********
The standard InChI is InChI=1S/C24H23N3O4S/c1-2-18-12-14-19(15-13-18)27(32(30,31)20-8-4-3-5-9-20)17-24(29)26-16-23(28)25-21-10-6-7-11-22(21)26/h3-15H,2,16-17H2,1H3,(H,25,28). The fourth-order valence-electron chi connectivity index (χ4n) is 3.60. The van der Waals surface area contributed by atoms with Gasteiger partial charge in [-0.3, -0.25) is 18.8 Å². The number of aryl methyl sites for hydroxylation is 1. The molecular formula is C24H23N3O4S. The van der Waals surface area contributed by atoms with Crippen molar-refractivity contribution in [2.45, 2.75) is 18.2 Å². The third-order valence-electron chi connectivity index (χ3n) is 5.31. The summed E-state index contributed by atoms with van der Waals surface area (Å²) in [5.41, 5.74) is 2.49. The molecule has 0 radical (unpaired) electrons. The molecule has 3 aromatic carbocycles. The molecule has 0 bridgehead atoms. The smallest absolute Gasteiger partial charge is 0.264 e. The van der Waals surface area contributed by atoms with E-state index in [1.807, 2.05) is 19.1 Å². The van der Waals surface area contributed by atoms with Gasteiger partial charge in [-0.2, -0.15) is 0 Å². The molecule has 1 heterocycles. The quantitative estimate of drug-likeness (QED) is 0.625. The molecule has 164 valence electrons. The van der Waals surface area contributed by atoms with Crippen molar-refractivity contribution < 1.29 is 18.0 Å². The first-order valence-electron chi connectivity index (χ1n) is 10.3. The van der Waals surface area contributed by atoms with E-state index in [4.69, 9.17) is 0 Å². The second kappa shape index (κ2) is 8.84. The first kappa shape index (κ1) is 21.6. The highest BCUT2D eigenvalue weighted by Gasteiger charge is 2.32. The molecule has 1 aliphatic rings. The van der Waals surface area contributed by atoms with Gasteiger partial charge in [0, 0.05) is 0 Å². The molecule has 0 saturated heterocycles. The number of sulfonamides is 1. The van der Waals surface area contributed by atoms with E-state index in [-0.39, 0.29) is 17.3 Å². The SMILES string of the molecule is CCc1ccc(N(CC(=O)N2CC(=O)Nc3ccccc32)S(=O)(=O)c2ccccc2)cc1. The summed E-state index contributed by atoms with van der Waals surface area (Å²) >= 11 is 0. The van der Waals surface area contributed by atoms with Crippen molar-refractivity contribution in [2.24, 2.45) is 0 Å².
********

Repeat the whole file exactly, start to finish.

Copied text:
The standard InChI is InChI=1S/C24H23N3O4S/c1-2-18-12-14-19(15-13-18)27(32(30,31)20-8-4-3-5-9-20)17-24(29)26-16-23(28)25-21-10-6-7-11-22(21)26/h3-15H,2,16-17H2,1H3,(H,25,28). The fourth-order valence-electron chi connectivity index (χ4n) is 3.60. The van der Waals surface area contributed by atoms with Gasteiger partial charge in [-0.3, -0.25) is 18.8 Å². The number of aryl methyl sites for hydroxylation is 1. The molecular formula is C24H23N3O4S. The van der Waals surface area contributed by atoms with Crippen molar-refractivity contribution in [2.45, 2.75) is 18.2 Å². The third-order valence-electron chi connectivity index (χ3n) is 5.31. The summed E-state index contributed by atoms with van der Waals surface area (Å²) in [5.41, 5.74) is 2.49. The molecule has 0 radical (unpaired) electrons. The molecule has 3 aromatic carbocycles. The molecule has 0 bridgehead atoms. The smallest absolute Gasteiger partial charge is 0.264 e. The van der Waals surface area contributed by atoms with E-state index in [1.807, 2.05) is 19.1 Å². The van der Waals surface area contributed by atoms with Gasteiger partial charge in [-0.2, -0.15) is 0 Å². The molecule has 1 heterocycles. The quantitative estimate of drug-likeness (QED) is 0.625. The molecule has 164 valence electrons. The van der Waals surface area contributed by atoms with Crippen molar-refractivity contribution < 1.29 is 18.0 Å². The first-order valence-electron chi connectivity index (χ1n) is 10.3. The van der Waals surface area contributed by atoms with E-state index in [4.69, 9.17) is 0 Å². The second kappa shape index (κ2) is 8.84. The first kappa shape index (κ1) is 21.6. The highest BCUT2D eigenvalue weighted by Gasteiger charge is 2.32. The molecule has 1 aliphatic rings. The van der Waals surface area contributed by atoms with Gasteiger partial charge in [0, 0.05) is 0 Å². The molecule has 0 saturated heterocycles. The number of sulfonamides is 1. The van der Waals surface area contributed by atoms with E-state index in [-0.39, 0.29) is 17.3 Å². The SMILES string of the molecule is CCc1ccc(N(CC(=O)N2CC(=O)Nc3ccccc32)S(=O)(=O)c2ccccc2)cc1. The summed E-state index contributed by atoms with van der Waals surface area (Å²) >= 11 is 0. The van der Waals surface area contributed by atoms with Crippen molar-refractivity contribution in [2.24, 2.45) is 0 Å².